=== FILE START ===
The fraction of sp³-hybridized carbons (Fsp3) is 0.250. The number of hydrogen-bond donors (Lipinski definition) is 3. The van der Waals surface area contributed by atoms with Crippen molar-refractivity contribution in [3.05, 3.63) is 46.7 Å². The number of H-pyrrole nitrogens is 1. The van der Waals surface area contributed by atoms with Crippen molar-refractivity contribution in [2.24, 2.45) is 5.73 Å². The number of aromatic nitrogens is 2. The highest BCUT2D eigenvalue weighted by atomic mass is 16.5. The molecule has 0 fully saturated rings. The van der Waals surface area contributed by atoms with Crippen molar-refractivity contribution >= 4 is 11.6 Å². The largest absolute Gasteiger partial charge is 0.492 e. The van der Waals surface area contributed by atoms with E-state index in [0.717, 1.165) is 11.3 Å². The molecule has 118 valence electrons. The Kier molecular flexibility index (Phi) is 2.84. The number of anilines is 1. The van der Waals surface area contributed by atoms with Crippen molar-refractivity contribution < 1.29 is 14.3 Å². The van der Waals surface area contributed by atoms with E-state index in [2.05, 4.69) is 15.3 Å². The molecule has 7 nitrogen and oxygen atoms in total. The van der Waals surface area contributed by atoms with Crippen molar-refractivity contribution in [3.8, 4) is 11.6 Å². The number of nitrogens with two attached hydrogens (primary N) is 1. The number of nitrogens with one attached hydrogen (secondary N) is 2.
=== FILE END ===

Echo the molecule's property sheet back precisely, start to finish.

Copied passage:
The fraction of sp³-hybridized carbons (Fsp3) is 0.250. The number of hydrogen-bond donors (Lipinski definition) is 3. The van der Waals surface area contributed by atoms with Crippen molar-refractivity contribution in [3.05, 3.63) is 46.7 Å². The number of H-pyrrole nitrogens is 1. The van der Waals surface area contributed by atoms with Crippen molar-refractivity contribution in [2.24, 2.45) is 5.73 Å². The number of aromatic nitrogens is 2. The highest BCUT2D eigenvalue weighted by atomic mass is 16.5. The molecule has 0 fully saturated rings. The van der Waals surface area contributed by atoms with Crippen molar-refractivity contribution >= 4 is 11.6 Å². The largest absolute Gasteiger partial charge is 0.492 e. The van der Waals surface area contributed by atoms with E-state index in [0.717, 1.165) is 11.3 Å². The molecule has 118 valence electrons. The Kier molecular flexibility index (Phi) is 2.84. The number of anilines is 1. The van der Waals surface area contributed by atoms with Crippen molar-refractivity contribution < 1.29 is 14.3 Å². The van der Waals surface area contributed by atoms with E-state index in [2.05, 4.69) is 15.3 Å². The molecule has 7 nitrogen and oxygen atoms in total. The van der Waals surface area contributed by atoms with Crippen molar-refractivity contribution in [3.8, 4) is 11.6 Å². The number of nitrogens with two attached hydrogens (primary N) is 1. The number of nitrogens with one attached hydrogen (secondary N) is 2.